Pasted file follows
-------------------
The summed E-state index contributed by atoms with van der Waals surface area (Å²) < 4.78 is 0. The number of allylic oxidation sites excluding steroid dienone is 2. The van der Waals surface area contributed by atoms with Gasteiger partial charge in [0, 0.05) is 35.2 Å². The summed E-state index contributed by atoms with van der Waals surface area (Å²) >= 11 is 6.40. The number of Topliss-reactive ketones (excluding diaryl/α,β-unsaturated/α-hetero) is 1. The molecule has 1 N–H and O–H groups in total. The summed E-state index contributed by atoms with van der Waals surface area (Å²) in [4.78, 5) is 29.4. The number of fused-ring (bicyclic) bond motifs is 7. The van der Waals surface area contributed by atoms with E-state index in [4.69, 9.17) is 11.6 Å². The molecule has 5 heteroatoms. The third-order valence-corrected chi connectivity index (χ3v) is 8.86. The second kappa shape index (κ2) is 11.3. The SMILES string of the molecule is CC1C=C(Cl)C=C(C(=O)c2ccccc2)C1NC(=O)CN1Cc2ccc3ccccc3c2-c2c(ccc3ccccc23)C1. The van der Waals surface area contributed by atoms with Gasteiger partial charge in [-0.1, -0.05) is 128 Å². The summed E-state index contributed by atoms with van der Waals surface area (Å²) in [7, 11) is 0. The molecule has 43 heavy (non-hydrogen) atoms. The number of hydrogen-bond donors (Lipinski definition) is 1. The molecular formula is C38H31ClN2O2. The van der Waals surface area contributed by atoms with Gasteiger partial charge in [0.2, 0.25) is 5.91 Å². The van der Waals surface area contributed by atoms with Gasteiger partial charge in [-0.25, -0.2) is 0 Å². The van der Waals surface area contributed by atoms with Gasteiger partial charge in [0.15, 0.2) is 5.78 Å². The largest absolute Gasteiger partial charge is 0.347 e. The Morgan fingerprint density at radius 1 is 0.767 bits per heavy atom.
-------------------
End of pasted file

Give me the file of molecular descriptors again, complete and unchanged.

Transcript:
The summed E-state index contributed by atoms with van der Waals surface area (Å²) < 4.78 is 0. The number of allylic oxidation sites excluding steroid dienone is 2. The van der Waals surface area contributed by atoms with Gasteiger partial charge in [0, 0.05) is 35.2 Å². The summed E-state index contributed by atoms with van der Waals surface area (Å²) >= 11 is 6.40. The number of Topliss-reactive ketones (excluding diaryl/α,β-unsaturated/α-hetero) is 1. The molecule has 1 N–H and O–H groups in total. The summed E-state index contributed by atoms with van der Waals surface area (Å²) in [4.78, 5) is 29.4. The number of fused-ring (bicyclic) bond motifs is 7. The van der Waals surface area contributed by atoms with E-state index in [4.69, 9.17) is 11.6 Å². The molecule has 5 heteroatoms. The third-order valence-corrected chi connectivity index (χ3v) is 8.86. The second kappa shape index (κ2) is 11.3. The SMILES string of the molecule is CC1C=C(Cl)C=C(C(=O)c2ccccc2)C1NC(=O)CN1Cc2ccc3ccccc3c2-c2c(ccc3ccccc23)C1. The van der Waals surface area contributed by atoms with Gasteiger partial charge in [-0.1, -0.05) is 128 Å². The summed E-state index contributed by atoms with van der Waals surface area (Å²) in [7, 11) is 0. The molecule has 43 heavy (non-hydrogen) atoms. The number of hydrogen-bond donors (Lipinski definition) is 1. The molecular formula is C38H31ClN2O2. The van der Waals surface area contributed by atoms with Gasteiger partial charge in [0.2, 0.25) is 5.91 Å². The van der Waals surface area contributed by atoms with Gasteiger partial charge in [-0.25, -0.2) is 0 Å². The van der Waals surface area contributed by atoms with Gasteiger partial charge in [0.15, 0.2) is 5.78 Å². The largest absolute Gasteiger partial charge is 0.347 e. The Morgan fingerprint density at radius 1 is 0.767 bits per heavy atom.